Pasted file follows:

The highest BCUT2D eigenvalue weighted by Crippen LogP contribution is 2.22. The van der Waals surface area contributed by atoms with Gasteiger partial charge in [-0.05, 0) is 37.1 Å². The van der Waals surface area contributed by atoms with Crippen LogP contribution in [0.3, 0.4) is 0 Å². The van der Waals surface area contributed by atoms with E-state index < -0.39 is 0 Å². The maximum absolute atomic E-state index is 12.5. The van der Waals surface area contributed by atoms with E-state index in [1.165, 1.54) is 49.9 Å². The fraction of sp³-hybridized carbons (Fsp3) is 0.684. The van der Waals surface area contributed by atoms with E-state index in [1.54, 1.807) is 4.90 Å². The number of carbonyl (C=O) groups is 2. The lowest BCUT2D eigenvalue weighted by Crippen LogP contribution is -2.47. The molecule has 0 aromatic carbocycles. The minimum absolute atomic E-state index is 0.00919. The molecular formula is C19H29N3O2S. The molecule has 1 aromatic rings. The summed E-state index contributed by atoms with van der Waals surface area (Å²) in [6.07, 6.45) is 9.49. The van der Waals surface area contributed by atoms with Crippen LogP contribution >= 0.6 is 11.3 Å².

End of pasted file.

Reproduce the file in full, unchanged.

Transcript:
The highest BCUT2D eigenvalue weighted by Crippen LogP contribution is 2.22. The van der Waals surface area contributed by atoms with Gasteiger partial charge in [-0.05, 0) is 37.1 Å². The van der Waals surface area contributed by atoms with Crippen LogP contribution in [0.3, 0.4) is 0 Å². The van der Waals surface area contributed by atoms with E-state index < -0.39 is 0 Å². The maximum absolute atomic E-state index is 12.5. The van der Waals surface area contributed by atoms with E-state index in [1.165, 1.54) is 49.9 Å². The fraction of sp³-hybridized carbons (Fsp3) is 0.684. The van der Waals surface area contributed by atoms with E-state index in [1.54, 1.807) is 4.90 Å². The number of carbonyl (C=O) groups is 2. The lowest BCUT2D eigenvalue weighted by Crippen LogP contribution is -2.47. The molecule has 0 aromatic carbocycles. The minimum absolute atomic E-state index is 0.00919. The molecular formula is C19H29N3O2S. The molecule has 1 aromatic rings. The summed E-state index contributed by atoms with van der Waals surface area (Å²) in [6.07, 6.45) is 9.49. The van der Waals surface area contributed by atoms with Crippen LogP contribution >= 0.6 is 11.3 Å².